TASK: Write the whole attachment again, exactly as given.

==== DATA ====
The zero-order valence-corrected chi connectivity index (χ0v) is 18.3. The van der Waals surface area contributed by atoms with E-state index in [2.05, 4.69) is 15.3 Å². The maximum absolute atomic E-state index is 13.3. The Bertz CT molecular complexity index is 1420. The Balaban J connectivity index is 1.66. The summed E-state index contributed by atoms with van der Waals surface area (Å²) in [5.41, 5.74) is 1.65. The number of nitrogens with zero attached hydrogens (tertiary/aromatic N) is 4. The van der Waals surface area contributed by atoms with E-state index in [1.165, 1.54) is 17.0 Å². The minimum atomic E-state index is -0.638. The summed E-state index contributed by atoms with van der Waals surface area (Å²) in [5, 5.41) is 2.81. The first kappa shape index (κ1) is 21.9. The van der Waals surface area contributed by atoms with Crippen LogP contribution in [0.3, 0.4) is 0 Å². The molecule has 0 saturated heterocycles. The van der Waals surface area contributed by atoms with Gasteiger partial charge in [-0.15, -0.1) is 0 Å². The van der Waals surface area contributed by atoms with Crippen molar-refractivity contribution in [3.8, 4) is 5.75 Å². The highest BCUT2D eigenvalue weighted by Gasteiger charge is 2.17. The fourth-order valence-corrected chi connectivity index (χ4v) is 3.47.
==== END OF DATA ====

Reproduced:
The zero-order valence-corrected chi connectivity index (χ0v) is 18.3. The van der Waals surface area contributed by atoms with E-state index in [2.05, 4.69) is 15.3 Å². The maximum absolute atomic E-state index is 13.3. The Bertz CT molecular complexity index is 1420. The Balaban J connectivity index is 1.66. The summed E-state index contributed by atoms with van der Waals surface area (Å²) in [5.41, 5.74) is 1.65. The number of nitrogens with zero attached hydrogens (tertiary/aromatic N) is 4. The van der Waals surface area contributed by atoms with E-state index in [1.165, 1.54) is 17.0 Å². The minimum atomic E-state index is -0.638. The summed E-state index contributed by atoms with van der Waals surface area (Å²) in [5, 5.41) is 2.81. The first kappa shape index (κ1) is 21.9. The van der Waals surface area contributed by atoms with Crippen LogP contribution in [0.3, 0.4) is 0 Å². The molecule has 0 saturated heterocycles. The van der Waals surface area contributed by atoms with Gasteiger partial charge in [-0.15, -0.1) is 0 Å². The van der Waals surface area contributed by atoms with Crippen molar-refractivity contribution in [3.8, 4) is 5.75 Å². The highest BCUT2D eigenvalue weighted by Gasteiger charge is 2.17. The fourth-order valence-corrected chi connectivity index (χ4v) is 3.47.